But more capacity has come out than the demand drop. And actually pricing has been picking up over the last year. Therefore the business is doing okay.”
The last leg of Sappi’s repositioning plan is on the bio-products side, where it is exploring opportunities to use raw by-products for commercial applications.
They’re currently running a pilot project to extract the sugar component from timber to make xylitol that goes into chewing gum and toothpaste.
Operating in a difficult climate
“What a lot of people don’t realise is that 90% of Sappi’s profit is hard currency,” says Binnie. “We manufacture in rands and sell in dollars.”
The company therefore benefits from a weak rand and is, essentially, “a strong rand hedge because of our export business”.
About 75% of the company’s production is in Europe and the US, and 25% in SA.
The majority of its SA product is exported, however. “So we’ve got very little direct exposure to the SA market,” says Binnie. “About 40% of our profit is made in SA – and most of that is in the export business.”
In terms of business friendliness, Binnie says Sappi has been encouraged by the fact that President Cyril Ramaphosa’s government is “making the right noises”.
But he warns that it is “early days ... Let’s see on implementation.”
Asked what changes Sappi would like to see implemented, Binnie says that, because of the poor rail infrastructure, “we have to redirect on roads, which are not being maintained either. But at least we can get it through, although at a much higher cost.”
They also experience “endless problems” at the ports. Sappi is currently the single largest exporter of containers from the Durban harbour.
Binnie says queues into the Durban port are “kilometres long, because of the layout”.
“It causes major delays. It upsets our customers in the Far East because we miss shipments. And it’s expensive.”
On the issue of land
Sappi owns just over 300 000ha of forestry land, and manages another 100 000ha.
Binnie says Sappi recognises the need for change in land ownership structures.
“We support the land claims initiatives generally. We’ve been frustrated around the implementation of the policies,” he says.
Historically, Sappi has settled on 40 000ha of land claims. “And there’s probably another 40 000ha in the pipeline.”
But now, says Binnie, everything has stopped.
On current debates around expropriation of land without compensation, Binnie says the company has been encouraged by comments that it won’t impact economic productivity.
“We’re encouraged that the government appears to want to take a pragmatic approach.
“To us it has always been a matter of … it doesn’t matter who owns the land, as long as the land is used to produce fibre,” says André Oberholzer, Sappi’s group head of corporate affairs.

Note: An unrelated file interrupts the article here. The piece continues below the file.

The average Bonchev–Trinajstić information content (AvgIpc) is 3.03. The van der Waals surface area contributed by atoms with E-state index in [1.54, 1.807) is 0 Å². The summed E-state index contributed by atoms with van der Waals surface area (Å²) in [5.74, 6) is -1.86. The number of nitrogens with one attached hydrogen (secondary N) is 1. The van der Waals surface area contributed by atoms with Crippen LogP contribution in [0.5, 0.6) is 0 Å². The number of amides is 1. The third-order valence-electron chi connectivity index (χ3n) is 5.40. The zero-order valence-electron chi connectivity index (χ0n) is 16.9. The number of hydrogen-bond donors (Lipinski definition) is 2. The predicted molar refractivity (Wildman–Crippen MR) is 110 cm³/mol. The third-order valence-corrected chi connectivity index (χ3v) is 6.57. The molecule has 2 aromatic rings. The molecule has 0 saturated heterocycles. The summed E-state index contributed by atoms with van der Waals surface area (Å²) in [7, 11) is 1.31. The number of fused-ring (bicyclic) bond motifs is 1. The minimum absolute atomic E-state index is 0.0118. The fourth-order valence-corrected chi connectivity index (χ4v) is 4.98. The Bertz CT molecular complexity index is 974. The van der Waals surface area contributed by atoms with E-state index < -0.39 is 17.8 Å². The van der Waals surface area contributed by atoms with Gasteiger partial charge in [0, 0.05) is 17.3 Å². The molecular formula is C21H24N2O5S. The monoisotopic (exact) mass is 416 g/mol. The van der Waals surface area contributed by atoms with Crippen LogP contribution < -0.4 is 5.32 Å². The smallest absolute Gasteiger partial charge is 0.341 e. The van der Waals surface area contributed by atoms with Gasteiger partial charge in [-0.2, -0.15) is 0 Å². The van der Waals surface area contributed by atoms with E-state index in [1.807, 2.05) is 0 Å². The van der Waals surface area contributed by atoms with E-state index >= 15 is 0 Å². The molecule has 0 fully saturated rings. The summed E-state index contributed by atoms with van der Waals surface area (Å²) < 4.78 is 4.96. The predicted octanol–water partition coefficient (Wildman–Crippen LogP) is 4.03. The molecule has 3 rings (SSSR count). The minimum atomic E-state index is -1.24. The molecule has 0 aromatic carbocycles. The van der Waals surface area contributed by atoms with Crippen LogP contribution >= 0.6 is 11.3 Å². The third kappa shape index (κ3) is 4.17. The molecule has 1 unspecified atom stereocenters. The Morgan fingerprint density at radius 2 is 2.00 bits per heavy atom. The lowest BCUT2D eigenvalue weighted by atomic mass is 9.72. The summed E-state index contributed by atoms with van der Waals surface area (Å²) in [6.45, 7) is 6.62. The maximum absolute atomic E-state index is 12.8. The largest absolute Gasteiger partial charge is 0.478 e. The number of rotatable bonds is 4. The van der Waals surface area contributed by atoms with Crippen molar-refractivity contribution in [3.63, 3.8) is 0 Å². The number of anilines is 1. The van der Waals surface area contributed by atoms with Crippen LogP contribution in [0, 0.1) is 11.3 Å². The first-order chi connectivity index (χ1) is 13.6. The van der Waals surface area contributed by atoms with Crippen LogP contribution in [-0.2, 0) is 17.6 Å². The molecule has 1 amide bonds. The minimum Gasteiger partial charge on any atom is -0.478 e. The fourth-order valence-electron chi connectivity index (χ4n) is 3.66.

Sappi’s frustrations have mostly been around “bureaucracy” with the land claims processes, says Binnie. “Really, nothing happens. There are claims submitted. We respond. We investigate. But nothing ever happens. It takes many years.”
On many of the land claims that Sappi has been involved in, and where there has been a change in ownership, Sappi continues to buy the timber and helps to manage those plantations.
Currently 4 000 active small growers (80% of which are female), mainly in KwaZulu-Natal, deliver a combined 15% of Sappi’s dissolving pulp timber requirements. Sappi spends about R400m a year on buying timber from these small growers.
But a frustration is that small growers often have to absorb long waiting periods to get permits approved by government to grow scale, or for new entrants. “You can wait years on water licences in this country,” says Binnie.
Sappi sees opportunities to partner with government to manage and beneficiate current government plantations.
This includes opportunity in the northern parts of the Eastern Cape, where government has identified about 100 000ha, says Oberholzer. “The forestry industry is a key driver of rural growth. If government unlocks some of the obstacles, or just some of the bureaucratic lagging there, then that benefit will flow directly to those communities. Because they will be able to own and grow the timber and supply it to us.”
A lot of companies move offices because they want “big shiny new offices”, says Steve Binnie, CEO of Sappi, as finweek sits down with him in the company’s new offices in Rosebank.
The company moved here after almost 40 years in Braamfontein.
“That was not our reason. It was purely a practical reason,” he says. For one, many of their employees travel quite frequently, so being close to a Gautrain station is an advantage.
But, also important, is that their headcount at their head office is down from 700 in its heyday in the early 2000s to 250 today.
It didn’t happen overnight.
And some of the jobs had been relocated elsewhere, specifically to KwaZulu-Natal.
Recognising that the demand for their main product, graphic paper, was in decline, “we were going to continue to reduce our exposure on that front”.
This meant “capacity conversions” and at the same time “expansion into dissolving pulp and speciality grades”.
A substantial restructuring was started in 2011 already, initially led by Binnie’s predecessor, Ralph Boëttger. Binnie joined as CFO in 2012, and took over as CEO in 2014.
“Firstly, we had to consolidate the balance sheet. We had to cut costs. We sold non-core assets. We streamlined the business. We focused on our core strengths.
“As the balance sheet started to improve, we started a process of transitioning the business away from graphic paper – although it is still important to us. But with less dependency on it.”
Where the “vast, vast majority of the business was in graphic paper, both [in terms of] assets and profitability”, graphic paper’s contribution is expected to have shrunk to 25% of the company’s profitability by 2020.
Dissolving pulp is expected to account for 50% and packaging for 25%.